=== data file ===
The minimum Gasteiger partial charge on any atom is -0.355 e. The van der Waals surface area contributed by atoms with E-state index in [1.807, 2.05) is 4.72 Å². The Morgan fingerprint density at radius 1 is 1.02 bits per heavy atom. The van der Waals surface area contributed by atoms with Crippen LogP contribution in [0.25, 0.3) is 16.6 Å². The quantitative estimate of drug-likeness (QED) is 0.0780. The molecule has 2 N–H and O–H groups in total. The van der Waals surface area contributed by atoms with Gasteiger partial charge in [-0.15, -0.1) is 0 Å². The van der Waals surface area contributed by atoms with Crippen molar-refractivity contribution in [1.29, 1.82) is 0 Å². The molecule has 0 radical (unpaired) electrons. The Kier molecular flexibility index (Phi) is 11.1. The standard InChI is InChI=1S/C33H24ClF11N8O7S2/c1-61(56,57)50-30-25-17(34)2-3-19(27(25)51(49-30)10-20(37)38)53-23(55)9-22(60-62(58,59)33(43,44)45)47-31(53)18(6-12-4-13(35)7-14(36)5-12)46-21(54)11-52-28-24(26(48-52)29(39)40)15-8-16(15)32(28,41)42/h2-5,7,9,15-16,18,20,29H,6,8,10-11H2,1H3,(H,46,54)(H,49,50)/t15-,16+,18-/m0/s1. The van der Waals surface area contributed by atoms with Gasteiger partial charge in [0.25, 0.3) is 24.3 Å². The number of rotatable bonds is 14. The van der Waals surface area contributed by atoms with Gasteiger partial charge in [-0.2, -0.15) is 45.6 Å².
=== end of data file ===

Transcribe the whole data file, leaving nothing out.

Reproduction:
The minimum Gasteiger partial charge on any atom is -0.355 e. The van der Waals surface area contributed by atoms with E-state index in [1.807, 2.05) is 4.72 Å². The Morgan fingerprint density at radius 1 is 1.02 bits per heavy atom. The van der Waals surface area contributed by atoms with Crippen LogP contribution in [0.25, 0.3) is 16.6 Å². The quantitative estimate of drug-likeness (QED) is 0.0780. The molecule has 2 N–H and O–H groups in total. The van der Waals surface area contributed by atoms with Gasteiger partial charge in [-0.15, -0.1) is 0 Å². The van der Waals surface area contributed by atoms with Crippen molar-refractivity contribution in [1.29, 1.82) is 0 Å². The molecule has 0 radical (unpaired) electrons. The Kier molecular flexibility index (Phi) is 11.1. The standard InChI is InChI=1S/C33H24ClF11N8O7S2/c1-61(56,57)50-30-25-17(34)2-3-19(27(25)51(49-30)10-20(37)38)53-23(55)9-22(60-62(58,59)33(43,44)45)47-31(53)18(6-12-4-13(35)7-14(36)5-12)46-21(54)11-52-28-24(26(48-52)29(39)40)15-8-16(15)32(28,41)42/h2-5,7,9,15-16,18,20,29H,6,8,10-11H2,1H3,(H,46,54)(H,49,50)/t15-,16+,18-/m0/s1. The van der Waals surface area contributed by atoms with Gasteiger partial charge in [0.25, 0.3) is 24.3 Å². The number of rotatable bonds is 14. The van der Waals surface area contributed by atoms with Gasteiger partial charge in [-0.2, -0.15) is 45.6 Å².